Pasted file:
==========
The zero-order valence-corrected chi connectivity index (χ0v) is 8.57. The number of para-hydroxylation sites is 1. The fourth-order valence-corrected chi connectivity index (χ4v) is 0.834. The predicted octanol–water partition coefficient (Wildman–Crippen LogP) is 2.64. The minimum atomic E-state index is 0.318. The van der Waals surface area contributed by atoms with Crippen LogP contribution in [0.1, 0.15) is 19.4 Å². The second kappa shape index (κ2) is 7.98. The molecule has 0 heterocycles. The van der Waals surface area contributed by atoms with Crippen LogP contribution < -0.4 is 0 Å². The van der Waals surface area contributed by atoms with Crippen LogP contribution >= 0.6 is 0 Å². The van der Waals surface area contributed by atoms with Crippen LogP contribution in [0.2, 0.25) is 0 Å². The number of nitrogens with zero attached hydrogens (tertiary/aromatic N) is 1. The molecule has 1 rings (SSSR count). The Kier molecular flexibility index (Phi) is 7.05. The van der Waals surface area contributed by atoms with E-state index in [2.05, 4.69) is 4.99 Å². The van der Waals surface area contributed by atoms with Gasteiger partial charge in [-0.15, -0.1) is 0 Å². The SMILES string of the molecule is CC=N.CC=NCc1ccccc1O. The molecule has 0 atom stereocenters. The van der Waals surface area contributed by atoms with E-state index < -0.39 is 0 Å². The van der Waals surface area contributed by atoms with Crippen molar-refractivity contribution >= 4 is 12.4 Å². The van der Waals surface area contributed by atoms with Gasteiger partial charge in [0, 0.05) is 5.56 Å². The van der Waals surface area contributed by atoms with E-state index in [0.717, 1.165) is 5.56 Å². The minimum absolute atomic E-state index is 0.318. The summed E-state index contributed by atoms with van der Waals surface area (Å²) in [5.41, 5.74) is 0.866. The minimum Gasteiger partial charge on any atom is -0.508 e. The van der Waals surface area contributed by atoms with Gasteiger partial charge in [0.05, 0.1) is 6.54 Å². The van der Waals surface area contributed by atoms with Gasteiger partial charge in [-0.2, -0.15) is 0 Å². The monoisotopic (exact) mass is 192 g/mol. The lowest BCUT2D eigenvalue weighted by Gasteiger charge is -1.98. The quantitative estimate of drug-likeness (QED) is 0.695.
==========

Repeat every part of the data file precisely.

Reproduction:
The zero-order valence-corrected chi connectivity index (χ0v) is 8.57. The number of para-hydroxylation sites is 1. The fourth-order valence-corrected chi connectivity index (χ4v) is 0.834. The predicted octanol–water partition coefficient (Wildman–Crippen LogP) is 2.64. The minimum atomic E-state index is 0.318. The van der Waals surface area contributed by atoms with Crippen LogP contribution in [0.1, 0.15) is 19.4 Å². The second kappa shape index (κ2) is 7.98. The molecule has 0 heterocycles. The van der Waals surface area contributed by atoms with Crippen LogP contribution < -0.4 is 0 Å². The van der Waals surface area contributed by atoms with Crippen LogP contribution >= 0.6 is 0 Å². The van der Waals surface area contributed by atoms with Crippen LogP contribution in [0.2, 0.25) is 0 Å². The number of nitrogens with zero attached hydrogens (tertiary/aromatic N) is 1. The molecule has 1 rings (SSSR count). The Kier molecular flexibility index (Phi) is 7.05. The van der Waals surface area contributed by atoms with E-state index in [2.05, 4.69) is 4.99 Å². The van der Waals surface area contributed by atoms with Gasteiger partial charge in [-0.15, -0.1) is 0 Å². The SMILES string of the molecule is CC=N.CC=NCc1ccccc1O. The molecule has 0 atom stereocenters. The van der Waals surface area contributed by atoms with E-state index < -0.39 is 0 Å². The van der Waals surface area contributed by atoms with Crippen molar-refractivity contribution >= 4 is 12.4 Å². The van der Waals surface area contributed by atoms with Gasteiger partial charge in [0, 0.05) is 5.56 Å². The van der Waals surface area contributed by atoms with E-state index in [0.717, 1.165) is 5.56 Å². The minimum absolute atomic E-state index is 0.318. The summed E-state index contributed by atoms with van der Waals surface area (Å²) in [5.41, 5.74) is 0.866. The minimum Gasteiger partial charge on any atom is -0.508 e. The van der Waals surface area contributed by atoms with Gasteiger partial charge in [0.05, 0.1) is 6.54 Å². The van der Waals surface area contributed by atoms with Gasteiger partial charge in [-0.2, -0.15) is 0 Å². The monoisotopic (exact) mass is 192 g/mol. The lowest BCUT2D eigenvalue weighted by Gasteiger charge is -1.98. The quantitative estimate of drug-likeness (QED) is 0.695.